Barack Obama is the new Genie for the greentech industry.

The guy won't become president until Jan. 20, but he has already received plenty of wish lists from folks in the renewable energy, biofuel and auto industries.

It's normal for businesses to vie for Obama's attention before he starts working in the West Wing. It's particularly critical to get a head start when the economy is sinking and cash and loans to develop technologies and build factories are hard to find.

The wish lists have come with a tinge of desperation, though. Many in the greentech business see Obama as their advocate, and now they expect him to deliver money and policies that will get them through tough times.

Obama, however, appears to be listening. In his weekly address to the nation over the weekend, he said that a centerpiece of his campaign will be to create three million new jobs, with 80 percent of those jobs in the private sector. Many of those jobs will likely revolve around renovating public buildings for energy efficiency, which he said is another goal of his Presidency.

Obama also added that he wants to double the production of renewable energy, although he didn't put a time frame on it.

Obama will have to pull some nifty tricks to grant those wishes quickly. He might represent hope and a better time to come, but he's no magician. He has assembled some helpers with pro-green leanings, however (see Obama Names Energy and Environmental Leaders).

Here is a look at what greentech folks want from the new administration:

Solar: The Solar Energy Industries Association, along with its brethrens in the wind, geothermal and hydropower industries, want cash instead of tax credits. They asked for the goodies less than two months after they won a hard-fought battle to get Congress to extend tax credits for building renewable energy power plants or producing cleaner energy (see Industry Groups Call for Changes to Federal Incentives).

The groups also want another $30 billion worth of incentives in 2009 for developing and building renewable energy projects. Expect to see a push on loan programs too. Although venture capitalists and other investors have poured millions into solar projects, building factories and solar farms requires millions in capital, which has become scarce.

Smart Grid: The Demand Response Smart Grid Coalition has 21 policy recommendations, including tax credits for companies that use so-called smart meters or devices and software to reduce power use (see Smart Grid Coalition Seeks Tax Breaks for Negawatts).

The coalition also wants a fund set up to finance the manufacturing and installing of advanced meters and other technologies for making it easier to manage the supply and demand of power over the grid.

Batteries: The National Alliance for Advanced Transportation Battery Cell Manufacture wants $1 to $2 billion over five years to accelerate the development of lithium-ion batteries for hybrid and all-electric cars (see Green Light post). The group, which includes 14 battery and chemical companies such as 3M, ActaCell and EnerSys, says government help is necessary to ensure the American car industry won't have to rely on the growing number and prowess of Asian battery makers.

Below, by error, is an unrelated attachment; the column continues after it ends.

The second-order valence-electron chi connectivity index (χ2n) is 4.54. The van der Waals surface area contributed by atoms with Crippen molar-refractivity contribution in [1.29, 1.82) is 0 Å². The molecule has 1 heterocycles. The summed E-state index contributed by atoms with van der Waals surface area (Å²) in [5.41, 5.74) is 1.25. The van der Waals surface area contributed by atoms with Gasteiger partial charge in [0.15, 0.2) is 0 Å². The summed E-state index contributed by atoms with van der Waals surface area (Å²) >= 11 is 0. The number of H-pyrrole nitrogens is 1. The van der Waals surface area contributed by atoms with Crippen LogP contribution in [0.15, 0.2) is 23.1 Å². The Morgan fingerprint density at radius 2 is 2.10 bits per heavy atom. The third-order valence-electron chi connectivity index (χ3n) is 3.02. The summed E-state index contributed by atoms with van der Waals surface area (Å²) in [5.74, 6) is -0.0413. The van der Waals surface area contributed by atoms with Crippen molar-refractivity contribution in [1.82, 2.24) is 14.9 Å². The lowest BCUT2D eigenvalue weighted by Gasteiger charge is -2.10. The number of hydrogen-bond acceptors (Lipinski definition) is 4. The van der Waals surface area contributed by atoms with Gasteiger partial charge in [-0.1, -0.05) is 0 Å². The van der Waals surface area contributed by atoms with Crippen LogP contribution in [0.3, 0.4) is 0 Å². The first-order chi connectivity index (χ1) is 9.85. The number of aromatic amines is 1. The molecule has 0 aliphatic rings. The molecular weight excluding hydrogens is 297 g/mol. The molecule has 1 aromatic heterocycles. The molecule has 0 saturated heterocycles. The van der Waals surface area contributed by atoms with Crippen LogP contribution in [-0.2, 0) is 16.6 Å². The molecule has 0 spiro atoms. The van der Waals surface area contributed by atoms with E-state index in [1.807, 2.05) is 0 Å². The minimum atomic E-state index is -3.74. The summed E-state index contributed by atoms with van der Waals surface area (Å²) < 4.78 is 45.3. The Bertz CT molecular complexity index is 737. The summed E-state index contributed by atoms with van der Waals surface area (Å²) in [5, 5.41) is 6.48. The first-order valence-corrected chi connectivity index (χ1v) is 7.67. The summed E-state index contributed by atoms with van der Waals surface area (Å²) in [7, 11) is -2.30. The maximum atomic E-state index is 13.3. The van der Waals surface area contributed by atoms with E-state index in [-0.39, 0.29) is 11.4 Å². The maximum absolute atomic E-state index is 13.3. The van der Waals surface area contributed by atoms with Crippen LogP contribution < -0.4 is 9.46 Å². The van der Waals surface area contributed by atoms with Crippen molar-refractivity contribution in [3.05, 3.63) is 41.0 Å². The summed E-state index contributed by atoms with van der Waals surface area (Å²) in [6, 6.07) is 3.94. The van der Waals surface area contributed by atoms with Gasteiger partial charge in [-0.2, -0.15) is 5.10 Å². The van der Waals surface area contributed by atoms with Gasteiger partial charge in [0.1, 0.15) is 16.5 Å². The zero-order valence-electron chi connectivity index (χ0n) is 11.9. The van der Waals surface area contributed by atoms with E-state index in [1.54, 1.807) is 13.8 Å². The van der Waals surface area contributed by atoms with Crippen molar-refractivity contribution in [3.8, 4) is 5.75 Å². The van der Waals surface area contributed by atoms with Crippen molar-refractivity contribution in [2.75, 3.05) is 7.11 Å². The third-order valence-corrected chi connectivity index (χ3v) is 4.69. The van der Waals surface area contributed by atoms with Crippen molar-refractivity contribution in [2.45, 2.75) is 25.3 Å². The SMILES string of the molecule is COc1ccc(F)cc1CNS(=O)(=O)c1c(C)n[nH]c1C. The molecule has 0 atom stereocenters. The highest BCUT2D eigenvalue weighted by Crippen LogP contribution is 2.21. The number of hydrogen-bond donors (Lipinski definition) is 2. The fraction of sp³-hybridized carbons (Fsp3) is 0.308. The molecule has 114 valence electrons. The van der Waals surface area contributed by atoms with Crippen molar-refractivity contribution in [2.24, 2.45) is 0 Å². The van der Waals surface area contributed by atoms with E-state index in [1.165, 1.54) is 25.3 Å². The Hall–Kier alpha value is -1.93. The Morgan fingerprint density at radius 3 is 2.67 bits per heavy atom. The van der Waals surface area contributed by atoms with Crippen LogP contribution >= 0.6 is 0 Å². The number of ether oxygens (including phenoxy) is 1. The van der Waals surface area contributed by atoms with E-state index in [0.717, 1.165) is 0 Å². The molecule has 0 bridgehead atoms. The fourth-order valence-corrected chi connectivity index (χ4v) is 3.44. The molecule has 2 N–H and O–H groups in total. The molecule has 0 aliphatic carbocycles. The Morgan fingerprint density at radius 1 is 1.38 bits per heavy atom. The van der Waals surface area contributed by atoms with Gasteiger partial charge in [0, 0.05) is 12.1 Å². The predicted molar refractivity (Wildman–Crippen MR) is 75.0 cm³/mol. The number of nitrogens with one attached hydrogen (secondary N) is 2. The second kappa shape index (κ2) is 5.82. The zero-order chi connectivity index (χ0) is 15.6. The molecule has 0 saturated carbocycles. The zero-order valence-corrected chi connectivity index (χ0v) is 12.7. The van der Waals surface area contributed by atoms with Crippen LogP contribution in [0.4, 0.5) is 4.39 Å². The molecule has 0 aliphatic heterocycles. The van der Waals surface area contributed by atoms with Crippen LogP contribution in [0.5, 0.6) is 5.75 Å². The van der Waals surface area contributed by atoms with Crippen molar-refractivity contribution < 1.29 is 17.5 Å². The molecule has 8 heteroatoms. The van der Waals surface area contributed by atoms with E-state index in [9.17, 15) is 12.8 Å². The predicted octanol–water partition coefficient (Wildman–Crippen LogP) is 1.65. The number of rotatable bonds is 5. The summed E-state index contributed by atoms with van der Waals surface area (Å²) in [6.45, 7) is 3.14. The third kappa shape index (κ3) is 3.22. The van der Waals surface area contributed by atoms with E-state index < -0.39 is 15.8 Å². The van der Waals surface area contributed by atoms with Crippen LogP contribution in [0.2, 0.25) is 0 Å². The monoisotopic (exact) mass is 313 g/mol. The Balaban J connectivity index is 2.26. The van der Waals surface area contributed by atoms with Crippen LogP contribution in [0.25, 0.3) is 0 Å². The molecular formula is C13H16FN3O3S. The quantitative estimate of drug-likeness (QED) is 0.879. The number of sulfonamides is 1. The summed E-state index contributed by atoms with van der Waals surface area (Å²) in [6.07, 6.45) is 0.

Meanwhile, more than a dozen Japanese car and battery makers have banded together to work on setting international standards for lithium-ion batteries (see Japan, U.S. Strive to Set Car-Battery Standards).

Automakers: The cry for help from the auto industry before the November election, and you can bet it will continue after Obama takes office.

Back in September, Congress approved a $25 billion program to help carmakers retool their plants to make more fuel-efficient cars. But that loan program wouldn't take place soon enough to rescue General Motors and Chrysler from bankruptcy. So President Bush agreed to use part of the $700 billion set aside for bailing out the financial industry for rescuing GM and Chrysler (see U.S. Automakers Get Federal Bailout). But there's no guarantee that the $17.4 billion worth of loans will be sufficient to prop up GM and Chrysler.

Biofuel: The Renewable Fuels Association is lobbying to include several ethanol-friendly provisions in legislation to boost the economy. The suggestions include setting up a $1 billion loan program for existing ethanol producers to stay in business. It also wants a $50 billion loan guarantee program for building refineries and related infrastructure.

To make sure demand for ethanol will grow substantially, the association wants a federal mandate that all carmakers receiving federal aid would make only cars that can run on a blend of up to 85 percent ethanol, starting with the 2010 models.
Biofuel makers, however, have had trouble even meeting the production requirements set under outgoing President George Bush. The United States will not be able to meet the mandate to use 36 billion gallons of biofuels by 2022, reported the U.S. Energy Information Administration in December.

A recent survey by investment firm ThinkEquity shows that cellulosic ethanol makers will likely miss federal targets by a weighty margin, at least in the near future. Instead of meeting the goals to produce 100 million gallons of cellulosic ethanol in the United States by 2010, the survey indicated that only 28.5 million gallons will be available in 2010.

The problem? Biofuel plants require inordinate amounts of capital, which is in short supply.

Fuel Cells: The US Fuel Cell Council wants $1.2 billion for research and production of fuel cell technologies, and for investing in fuel cell-powered vehicles and fueling stations. The group has offered a break down of how Obama and Congress should spend that $1.2 billion on its Website.